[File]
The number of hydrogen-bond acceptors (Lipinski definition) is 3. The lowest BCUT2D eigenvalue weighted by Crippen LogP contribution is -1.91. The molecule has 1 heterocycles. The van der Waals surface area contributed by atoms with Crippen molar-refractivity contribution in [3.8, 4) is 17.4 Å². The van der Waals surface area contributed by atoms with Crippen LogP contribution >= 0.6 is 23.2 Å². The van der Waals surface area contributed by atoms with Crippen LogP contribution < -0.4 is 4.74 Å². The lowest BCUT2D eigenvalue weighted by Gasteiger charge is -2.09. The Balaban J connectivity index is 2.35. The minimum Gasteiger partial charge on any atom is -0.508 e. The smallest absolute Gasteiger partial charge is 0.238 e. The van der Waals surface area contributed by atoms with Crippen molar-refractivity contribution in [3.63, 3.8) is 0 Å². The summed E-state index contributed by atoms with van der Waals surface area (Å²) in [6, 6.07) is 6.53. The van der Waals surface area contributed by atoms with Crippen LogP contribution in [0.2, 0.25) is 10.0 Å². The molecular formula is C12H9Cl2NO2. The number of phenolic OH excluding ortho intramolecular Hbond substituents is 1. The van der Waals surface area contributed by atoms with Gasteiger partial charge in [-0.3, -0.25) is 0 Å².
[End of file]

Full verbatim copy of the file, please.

The number of hydrogen-bond acceptors (Lipinski definition) is 3. The lowest BCUT2D eigenvalue weighted by Crippen LogP contribution is -1.91. The molecule has 1 heterocycles. The van der Waals surface area contributed by atoms with Crippen molar-refractivity contribution in [3.8, 4) is 17.4 Å². The van der Waals surface area contributed by atoms with Crippen LogP contribution >= 0.6 is 23.2 Å². The van der Waals surface area contributed by atoms with Crippen LogP contribution < -0.4 is 4.74 Å². The lowest BCUT2D eigenvalue weighted by Gasteiger charge is -2.09. The Balaban J connectivity index is 2.35. The minimum Gasteiger partial charge on any atom is -0.508 e. The smallest absolute Gasteiger partial charge is 0.238 e. The van der Waals surface area contributed by atoms with Crippen molar-refractivity contribution in [3.63, 3.8) is 0 Å². The summed E-state index contributed by atoms with van der Waals surface area (Å²) in [6, 6.07) is 6.53. The van der Waals surface area contributed by atoms with Crippen LogP contribution in [0.2, 0.25) is 10.0 Å². The molecular formula is C12H9Cl2NO2. The number of phenolic OH excluding ortho intramolecular Hbond substituents is 1. The van der Waals surface area contributed by atoms with Gasteiger partial charge in [-0.3, -0.25) is 0 Å².